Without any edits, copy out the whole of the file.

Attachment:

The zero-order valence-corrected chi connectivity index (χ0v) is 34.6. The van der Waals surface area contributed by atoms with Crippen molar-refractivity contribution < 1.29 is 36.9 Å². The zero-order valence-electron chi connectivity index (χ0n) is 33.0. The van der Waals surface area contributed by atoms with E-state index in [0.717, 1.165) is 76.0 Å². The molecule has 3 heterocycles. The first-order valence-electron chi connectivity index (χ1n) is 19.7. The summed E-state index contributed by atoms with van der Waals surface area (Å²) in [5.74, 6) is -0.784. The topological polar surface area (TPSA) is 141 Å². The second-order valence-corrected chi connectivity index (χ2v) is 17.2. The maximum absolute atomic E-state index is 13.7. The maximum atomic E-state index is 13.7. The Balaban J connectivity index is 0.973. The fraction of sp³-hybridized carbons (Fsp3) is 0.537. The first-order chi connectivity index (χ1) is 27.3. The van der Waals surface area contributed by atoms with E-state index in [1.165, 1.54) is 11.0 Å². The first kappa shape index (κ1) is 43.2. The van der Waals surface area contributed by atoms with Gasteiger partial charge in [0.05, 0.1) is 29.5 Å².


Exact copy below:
The zero-order valence-corrected chi connectivity index (χ0v) is 34.6. The van der Waals surface area contributed by atoms with Crippen molar-refractivity contribution < 1.29 is 36.9 Å². The zero-order valence-electron chi connectivity index (χ0n) is 33.0. The van der Waals surface area contributed by atoms with E-state index in [0.717, 1.165) is 76.0 Å². The molecule has 3 heterocycles. The first-order valence-electron chi connectivity index (χ1n) is 19.7. The summed E-state index contributed by atoms with van der Waals surface area (Å²) in [5.74, 6) is -0.784. The topological polar surface area (TPSA) is 141 Å². The second-order valence-corrected chi connectivity index (χ2v) is 17.2. The maximum absolute atomic E-state index is 13.7. The maximum atomic E-state index is 13.7. The Balaban J connectivity index is 0.973. The fraction of sp³-hybridized carbons (Fsp3) is 0.537. The first-order chi connectivity index (χ1) is 27.3. The van der Waals surface area contributed by atoms with E-state index in [1.165, 1.54) is 11.0 Å². The first kappa shape index (κ1) is 43.2. The van der Waals surface area contributed by atoms with Gasteiger partial charge in [0.05, 0.1) is 29.5 Å².